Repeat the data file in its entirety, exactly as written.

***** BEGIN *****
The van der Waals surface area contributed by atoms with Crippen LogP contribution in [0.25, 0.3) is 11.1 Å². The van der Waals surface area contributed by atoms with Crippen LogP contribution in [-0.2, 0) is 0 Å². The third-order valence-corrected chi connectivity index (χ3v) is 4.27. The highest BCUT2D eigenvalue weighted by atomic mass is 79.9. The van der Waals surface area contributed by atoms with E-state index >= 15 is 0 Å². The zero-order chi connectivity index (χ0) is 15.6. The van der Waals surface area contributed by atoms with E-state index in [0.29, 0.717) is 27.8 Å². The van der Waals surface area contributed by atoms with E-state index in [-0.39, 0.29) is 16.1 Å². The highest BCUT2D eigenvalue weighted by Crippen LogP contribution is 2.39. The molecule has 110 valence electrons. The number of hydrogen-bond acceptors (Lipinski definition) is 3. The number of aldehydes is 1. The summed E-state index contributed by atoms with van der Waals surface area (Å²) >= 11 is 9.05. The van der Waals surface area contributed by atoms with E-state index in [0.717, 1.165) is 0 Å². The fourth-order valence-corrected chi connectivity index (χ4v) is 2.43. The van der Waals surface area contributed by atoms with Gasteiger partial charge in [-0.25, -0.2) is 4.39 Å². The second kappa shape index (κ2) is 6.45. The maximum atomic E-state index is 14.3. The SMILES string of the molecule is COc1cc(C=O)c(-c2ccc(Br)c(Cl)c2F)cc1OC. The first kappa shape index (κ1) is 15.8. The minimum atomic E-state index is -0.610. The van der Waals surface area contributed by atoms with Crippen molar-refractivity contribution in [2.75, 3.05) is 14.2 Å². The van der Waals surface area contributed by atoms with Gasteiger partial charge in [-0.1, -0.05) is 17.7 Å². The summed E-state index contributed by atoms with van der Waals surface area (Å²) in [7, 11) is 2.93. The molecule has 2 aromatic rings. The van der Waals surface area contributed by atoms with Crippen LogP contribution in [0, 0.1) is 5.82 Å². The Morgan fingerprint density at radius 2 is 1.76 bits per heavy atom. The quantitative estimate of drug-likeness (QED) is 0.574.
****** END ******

The van der Waals surface area contributed by atoms with Crippen LogP contribution in [0.25, 0.3) is 11.1 Å². The van der Waals surface area contributed by atoms with Crippen LogP contribution in [-0.2, 0) is 0 Å². The third-order valence-corrected chi connectivity index (χ3v) is 4.27. The highest BCUT2D eigenvalue weighted by atomic mass is 79.9. The van der Waals surface area contributed by atoms with E-state index >= 15 is 0 Å². The zero-order chi connectivity index (χ0) is 15.6. The van der Waals surface area contributed by atoms with E-state index in [0.29, 0.717) is 27.8 Å². The van der Waals surface area contributed by atoms with E-state index in [-0.39, 0.29) is 16.1 Å². The highest BCUT2D eigenvalue weighted by Crippen LogP contribution is 2.39. The molecule has 110 valence electrons. The number of hydrogen-bond acceptors (Lipinski definition) is 3. The number of aldehydes is 1. The summed E-state index contributed by atoms with van der Waals surface area (Å²) >= 11 is 9.05. The van der Waals surface area contributed by atoms with E-state index in [0.717, 1.165) is 0 Å². The fourth-order valence-corrected chi connectivity index (χ4v) is 2.43. The van der Waals surface area contributed by atoms with Gasteiger partial charge in [-0.25, -0.2) is 4.39 Å². The second kappa shape index (κ2) is 6.45. The maximum atomic E-state index is 14.3. The SMILES string of the molecule is COc1cc(C=O)c(-c2ccc(Br)c(Cl)c2F)cc1OC. The first kappa shape index (κ1) is 15.8. The minimum atomic E-state index is -0.610. The van der Waals surface area contributed by atoms with Crippen molar-refractivity contribution in [2.75, 3.05) is 14.2 Å². The van der Waals surface area contributed by atoms with Gasteiger partial charge in [-0.1, -0.05) is 17.7 Å². The summed E-state index contributed by atoms with van der Waals surface area (Å²) in [7, 11) is 2.93. The molecule has 2 aromatic rings. The van der Waals surface area contributed by atoms with Crippen LogP contribution in [0, 0.1) is 5.82 Å². The Morgan fingerprint density at radius 2 is 1.76 bits per heavy atom. The quantitative estimate of drug-likeness (QED) is 0.574.